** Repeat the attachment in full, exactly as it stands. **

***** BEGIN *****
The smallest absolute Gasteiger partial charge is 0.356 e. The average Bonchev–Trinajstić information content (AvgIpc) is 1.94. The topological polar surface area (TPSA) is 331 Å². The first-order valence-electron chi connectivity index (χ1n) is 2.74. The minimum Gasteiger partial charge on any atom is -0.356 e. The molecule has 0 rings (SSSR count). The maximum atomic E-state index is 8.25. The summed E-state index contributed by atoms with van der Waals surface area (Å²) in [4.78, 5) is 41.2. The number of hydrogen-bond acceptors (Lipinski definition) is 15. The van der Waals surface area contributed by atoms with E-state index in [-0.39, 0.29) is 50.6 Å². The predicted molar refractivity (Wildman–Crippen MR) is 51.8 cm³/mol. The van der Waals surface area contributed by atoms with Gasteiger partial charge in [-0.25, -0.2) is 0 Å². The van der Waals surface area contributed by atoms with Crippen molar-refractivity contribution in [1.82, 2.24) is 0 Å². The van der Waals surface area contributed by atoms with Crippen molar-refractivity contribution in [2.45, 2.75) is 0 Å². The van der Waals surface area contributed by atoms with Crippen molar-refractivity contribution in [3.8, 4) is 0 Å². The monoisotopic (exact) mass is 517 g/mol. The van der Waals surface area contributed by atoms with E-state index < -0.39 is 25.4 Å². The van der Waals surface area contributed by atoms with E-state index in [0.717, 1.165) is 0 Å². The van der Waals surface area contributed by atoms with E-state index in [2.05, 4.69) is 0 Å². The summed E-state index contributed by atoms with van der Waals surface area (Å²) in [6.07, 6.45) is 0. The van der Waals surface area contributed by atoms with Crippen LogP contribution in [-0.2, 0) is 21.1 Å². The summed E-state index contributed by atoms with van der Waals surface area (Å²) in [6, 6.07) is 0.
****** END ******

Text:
The smallest absolute Gasteiger partial charge is 0.356 e. The average Bonchev–Trinajstić information content (AvgIpc) is 1.94. The topological polar surface area (TPSA) is 331 Å². The first-order valence-electron chi connectivity index (χ1n) is 2.74. The minimum Gasteiger partial charge on any atom is -0.356 e. The molecule has 0 rings (SSSR count). The maximum atomic E-state index is 8.25. The summed E-state index contributed by atoms with van der Waals surface area (Å²) in [4.78, 5) is 41.2. The number of hydrogen-bond acceptors (Lipinski definition) is 15. The van der Waals surface area contributed by atoms with E-state index in [-0.39, 0.29) is 50.6 Å². The predicted molar refractivity (Wildman–Crippen MR) is 51.8 cm³/mol. The van der Waals surface area contributed by atoms with Gasteiger partial charge in [-0.25, -0.2) is 0 Å². The van der Waals surface area contributed by atoms with Crippen molar-refractivity contribution in [1.82, 2.24) is 0 Å². The van der Waals surface area contributed by atoms with Crippen molar-refractivity contribution in [2.45, 2.75) is 0 Å². The van der Waals surface area contributed by atoms with Crippen molar-refractivity contribution in [3.8, 4) is 0 Å². The monoisotopic (exact) mass is 517 g/mol. The van der Waals surface area contributed by atoms with E-state index < -0.39 is 25.4 Å². The van der Waals surface area contributed by atoms with E-state index in [0.717, 1.165) is 0 Å². The van der Waals surface area contributed by atoms with E-state index in [2.05, 4.69) is 0 Å². The summed E-state index contributed by atoms with van der Waals surface area (Å²) in [6.07, 6.45) is 0. The van der Waals surface area contributed by atoms with Crippen LogP contribution in [-0.2, 0) is 21.1 Å². The summed E-state index contributed by atoms with van der Waals surface area (Å²) in [6, 6.07) is 0.